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Hitting a baseball is one of the hardest things to do in all of sports. Right-handed hitters struggle with it. Left-handed hitters struggle with it. Nearly everyone struggles with it. That’s why, when someone does it will, it’s so impressive. But what’s even more impressive than just a great hitter is a great hitter who can do it from both sides of the plate. Here are the top 10 best switch hitters in baseball history.
1. Mickey Mantle
Battling through a litany of injuries over his 18-year career, the great Mickey Mantle is considered by many to be the greatest switch hitter in baseball history. One of few players to win the triple crown, Mantle led all batters in 1956 with a .353 average, 52 home runs, and 130 RBI. For his career, the Mick finished with a .298 lifetime batting average to go with 536 home runs and 1,509 RBI.
2. Eddie Murray
When it comes to great hitters, Eddie Murray often goes unmentioned. However, with a .287 lifetime batting average to go with 503 home runs and 1,917 RBI, he certainly posted some absurd hitting numbers. A consistent hitter, Murray played 21 seasons, hitting over .300 7 times and hitting over 30 home runs 5 times.
3. Chipper Jones
Arguably the greatest third baseman ever to play the game, Chipper Jones accumulated 468 home runs and 1,623 RBI over his 19-year career. He did this in the midst of posting a .303 lifetime batting average. Jones’ lone MVP season came in 1999 when he posted a .319 average to go with 45 home runs and 110 RBI.
4. Pete Rose
While he didn’t possess the power needed to be placed above Mantle, Murray, and Jones, Pete Rose is inarguably the greatest slap-hitting switch hitter ever to play the game. Over his 24-year career, Rose accumulated 4,256 hits; the most all-time. Winner of 3 batting titles, his lone MVP season came in 1973 when he hit .338 with 5 home runs and 64 RBI.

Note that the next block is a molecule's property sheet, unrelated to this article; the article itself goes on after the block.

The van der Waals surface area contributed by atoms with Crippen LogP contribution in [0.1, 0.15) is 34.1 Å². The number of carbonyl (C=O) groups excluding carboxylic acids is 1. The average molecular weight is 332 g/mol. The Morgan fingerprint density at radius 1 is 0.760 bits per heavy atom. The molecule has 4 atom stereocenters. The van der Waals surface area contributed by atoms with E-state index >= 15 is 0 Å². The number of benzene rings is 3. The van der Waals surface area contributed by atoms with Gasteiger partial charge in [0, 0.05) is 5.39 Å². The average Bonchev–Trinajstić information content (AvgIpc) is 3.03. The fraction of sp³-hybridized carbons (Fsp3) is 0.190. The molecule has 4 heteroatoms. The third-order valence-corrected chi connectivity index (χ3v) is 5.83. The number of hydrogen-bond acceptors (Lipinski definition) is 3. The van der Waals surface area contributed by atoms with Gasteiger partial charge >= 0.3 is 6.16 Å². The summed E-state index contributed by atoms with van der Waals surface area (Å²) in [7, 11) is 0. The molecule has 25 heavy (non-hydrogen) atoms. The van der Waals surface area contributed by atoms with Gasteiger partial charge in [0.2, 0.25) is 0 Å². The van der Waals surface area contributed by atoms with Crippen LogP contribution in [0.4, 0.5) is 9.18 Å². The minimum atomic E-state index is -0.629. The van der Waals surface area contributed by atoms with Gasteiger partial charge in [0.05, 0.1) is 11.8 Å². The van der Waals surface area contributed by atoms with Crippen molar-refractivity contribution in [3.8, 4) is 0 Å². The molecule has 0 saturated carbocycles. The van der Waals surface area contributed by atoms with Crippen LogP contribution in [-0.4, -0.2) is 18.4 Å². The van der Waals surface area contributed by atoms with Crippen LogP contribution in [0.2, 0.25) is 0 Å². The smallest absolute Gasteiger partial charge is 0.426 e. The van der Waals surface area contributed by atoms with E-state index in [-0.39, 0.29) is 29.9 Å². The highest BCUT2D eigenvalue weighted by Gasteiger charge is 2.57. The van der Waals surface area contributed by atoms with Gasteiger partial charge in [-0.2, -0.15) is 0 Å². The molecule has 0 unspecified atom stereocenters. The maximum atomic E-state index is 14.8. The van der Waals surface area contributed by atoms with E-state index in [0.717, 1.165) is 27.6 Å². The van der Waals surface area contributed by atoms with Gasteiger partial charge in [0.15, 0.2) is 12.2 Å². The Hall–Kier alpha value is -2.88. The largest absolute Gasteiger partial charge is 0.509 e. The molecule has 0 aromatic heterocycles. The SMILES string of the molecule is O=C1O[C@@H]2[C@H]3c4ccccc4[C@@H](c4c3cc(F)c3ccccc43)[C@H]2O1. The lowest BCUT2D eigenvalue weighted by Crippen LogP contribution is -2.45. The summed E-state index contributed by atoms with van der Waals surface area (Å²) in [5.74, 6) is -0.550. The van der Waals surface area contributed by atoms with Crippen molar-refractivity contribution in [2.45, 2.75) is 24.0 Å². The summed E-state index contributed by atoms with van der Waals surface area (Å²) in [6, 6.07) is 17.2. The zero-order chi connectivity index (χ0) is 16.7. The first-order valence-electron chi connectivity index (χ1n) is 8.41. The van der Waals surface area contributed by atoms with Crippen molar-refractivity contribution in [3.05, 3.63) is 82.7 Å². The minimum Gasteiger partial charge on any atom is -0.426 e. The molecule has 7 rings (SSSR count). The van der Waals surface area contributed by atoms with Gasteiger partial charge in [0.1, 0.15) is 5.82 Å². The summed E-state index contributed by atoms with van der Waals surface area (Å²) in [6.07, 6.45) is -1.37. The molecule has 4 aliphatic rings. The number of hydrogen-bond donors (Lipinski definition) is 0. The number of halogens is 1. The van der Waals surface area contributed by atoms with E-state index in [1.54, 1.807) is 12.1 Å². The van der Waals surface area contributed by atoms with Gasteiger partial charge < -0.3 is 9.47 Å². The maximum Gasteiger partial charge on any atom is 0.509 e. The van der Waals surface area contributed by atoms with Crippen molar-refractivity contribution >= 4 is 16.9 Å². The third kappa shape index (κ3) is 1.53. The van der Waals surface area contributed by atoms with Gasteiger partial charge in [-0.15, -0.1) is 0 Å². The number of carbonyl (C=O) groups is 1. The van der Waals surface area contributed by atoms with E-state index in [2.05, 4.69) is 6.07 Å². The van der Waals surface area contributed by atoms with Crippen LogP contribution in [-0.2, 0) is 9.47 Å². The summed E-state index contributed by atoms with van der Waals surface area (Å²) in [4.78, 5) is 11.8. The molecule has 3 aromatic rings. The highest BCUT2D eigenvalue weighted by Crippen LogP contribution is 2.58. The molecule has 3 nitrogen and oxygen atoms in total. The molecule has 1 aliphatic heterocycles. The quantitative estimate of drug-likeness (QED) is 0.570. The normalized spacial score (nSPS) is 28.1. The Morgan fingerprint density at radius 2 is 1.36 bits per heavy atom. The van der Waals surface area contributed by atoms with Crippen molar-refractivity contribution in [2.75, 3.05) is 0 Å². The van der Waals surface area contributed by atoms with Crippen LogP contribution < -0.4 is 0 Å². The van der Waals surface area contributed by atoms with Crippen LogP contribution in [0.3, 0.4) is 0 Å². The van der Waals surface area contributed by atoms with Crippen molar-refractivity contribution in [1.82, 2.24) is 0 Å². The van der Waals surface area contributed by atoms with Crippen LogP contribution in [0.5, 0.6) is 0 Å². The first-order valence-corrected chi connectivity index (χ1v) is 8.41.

5. Carlos Beltran
Still going strong at 39 years old, Carlos Beltran ended his 2006 campaign with 29 home runs and 93 RBI to go along with a .295 batting average. This is just one in a long line of spectacular seasons for Beltran, who is currently hitting .281 with 421 home runs and 1,536 RBI for his career. With three more seasons like his last, he just might be able to join the coveted 500-homerun club.
6. Lance Berkman
In 15 Major League Seasons, Lance Berkman was able to accumulate 366 home runs and 1,234 RBI to go along with a .293 lifetime batting average. While his name often gets lost in the shuffle of Bonds and Pujols, Berkman was actually one of the premier power hitters of his day. His best season came in 2006 when he hit .315 with 45 home runs and 136 RBI.
7. Frankie Frisch
Over a 19-year career with the New York Giants and St. Louis Cardinals, Frankie Frisch accumulated a .316 lifetime batting average to go with 105 home runs and 1,244 RBI. A consistent gap hitter, he hit over .300 an incredible 13 times. His best hitting season came in 1930 when he hit .346 with 10 home runs and 114 RBI.
8. Bernie Williams
Bernie Williams was a consistent and integral part of the great Yankees teams of the late 90s and early 2000s. He hit over .300 8 different times, posting a lifetime batting average of .297 to go with 287 home runs and 1,257 RBI. His best hitting season came in 1998 when he had 26 home runs and 97 RBI to go with a .339 batting average.
9. Roberto Alomar
Arguably the greatest 2nd baseman ever to play the game, Roberto Alomar finished his 17-year career with a .300 lifetime batting average as well as 210 home runs and 1,134 RBI. He hit over .300 10 times throughout his career. Perhaps his best season was in 1999 when he hit .323 to go with 24 home runs and 120 RBI.
10. Tim Raines
Recently inducted Hall of Fame member Tim Raines is one of the premier leadoff hitters of all time. While his base stealing ability gets most of the credit, he was pretty handy with the stick as well. Over his 23-year career, Raines posted a .294 lifetime batting average to go with 170 home runs and 980 RBI. He also boasted quite a bit of gap power, tallying a total of 430 doubles and 113 triples.
Image Courtesy of Flickr User Tony Fischer